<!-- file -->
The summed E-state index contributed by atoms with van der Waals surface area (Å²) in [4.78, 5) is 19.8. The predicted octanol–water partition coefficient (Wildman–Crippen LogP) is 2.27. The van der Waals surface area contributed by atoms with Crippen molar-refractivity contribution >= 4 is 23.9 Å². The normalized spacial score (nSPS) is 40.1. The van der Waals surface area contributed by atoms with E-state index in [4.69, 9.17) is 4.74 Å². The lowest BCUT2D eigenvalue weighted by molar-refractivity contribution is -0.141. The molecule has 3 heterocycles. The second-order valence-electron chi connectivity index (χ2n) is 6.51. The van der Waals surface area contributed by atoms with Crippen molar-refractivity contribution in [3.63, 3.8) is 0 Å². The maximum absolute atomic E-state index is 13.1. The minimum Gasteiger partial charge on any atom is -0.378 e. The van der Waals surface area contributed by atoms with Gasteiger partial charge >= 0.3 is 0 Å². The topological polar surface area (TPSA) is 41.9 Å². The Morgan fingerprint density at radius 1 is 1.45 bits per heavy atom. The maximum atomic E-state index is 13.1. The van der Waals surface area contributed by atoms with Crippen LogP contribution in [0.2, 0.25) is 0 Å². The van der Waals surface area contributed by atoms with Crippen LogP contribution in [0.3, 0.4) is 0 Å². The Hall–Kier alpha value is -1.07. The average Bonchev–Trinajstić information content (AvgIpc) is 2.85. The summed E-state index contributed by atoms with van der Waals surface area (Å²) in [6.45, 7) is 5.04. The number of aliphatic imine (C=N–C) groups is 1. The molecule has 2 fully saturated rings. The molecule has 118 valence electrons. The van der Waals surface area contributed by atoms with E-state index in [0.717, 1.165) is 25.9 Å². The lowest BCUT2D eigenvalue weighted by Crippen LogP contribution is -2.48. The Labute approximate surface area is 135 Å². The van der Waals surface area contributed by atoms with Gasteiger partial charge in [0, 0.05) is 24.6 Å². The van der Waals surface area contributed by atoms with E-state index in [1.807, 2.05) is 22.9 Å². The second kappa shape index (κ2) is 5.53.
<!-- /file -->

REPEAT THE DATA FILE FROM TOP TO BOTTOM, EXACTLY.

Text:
The summed E-state index contributed by atoms with van der Waals surface area (Å²) in [4.78, 5) is 19.8. The predicted octanol–water partition coefficient (Wildman–Crippen LogP) is 2.27. The van der Waals surface area contributed by atoms with Crippen molar-refractivity contribution >= 4 is 23.9 Å². The normalized spacial score (nSPS) is 40.1. The van der Waals surface area contributed by atoms with E-state index in [4.69, 9.17) is 4.74 Å². The lowest BCUT2D eigenvalue weighted by molar-refractivity contribution is -0.141. The molecule has 3 heterocycles. The second-order valence-electron chi connectivity index (χ2n) is 6.51. The van der Waals surface area contributed by atoms with Crippen molar-refractivity contribution in [3.63, 3.8) is 0 Å². The maximum absolute atomic E-state index is 13.1. The minimum Gasteiger partial charge on any atom is -0.378 e. The van der Waals surface area contributed by atoms with Gasteiger partial charge >= 0.3 is 0 Å². The topological polar surface area (TPSA) is 41.9 Å². The Morgan fingerprint density at radius 1 is 1.45 bits per heavy atom. The maximum atomic E-state index is 13.1. The van der Waals surface area contributed by atoms with Crippen LogP contribution in [0.2, 0.25) is 0 Å². The van der Waals surface area contributed by atoms with Crippen LogP contribution in [0.3, 0.4) is 0 Å². The Hall–Kier alpha value is -1.07. The average Bonchev–Trinajstić information content (AvgIpc) is 2.85. The summed E-state index contributed by atoms with van der Waals surface area (Å²) in [6.45, 7) is 5.04. The number of aliphatic imine (C=N–C) groups is 1. The molecule has 2 fully saturated rings. The molecule has 118 valence electrons. The van der Waals surface area contributed by atoms with E-state index in [0.717, 1.165) is 25.9 Å². The lowest BCUT2D eigenvalue weighted by Crippen LogP contribution is -2.48. The Labute approximate surface area is 135 Å². The van der Waals surface area contributed by atoms with Gasteiger partial charge in [0, 0.05) is 24.6 Å². The van der Waals surface area contributed by atoms with E-state index in [1.807, 2.05) is 22.9 Å². The second kappa shape index (κ2) is 5.53.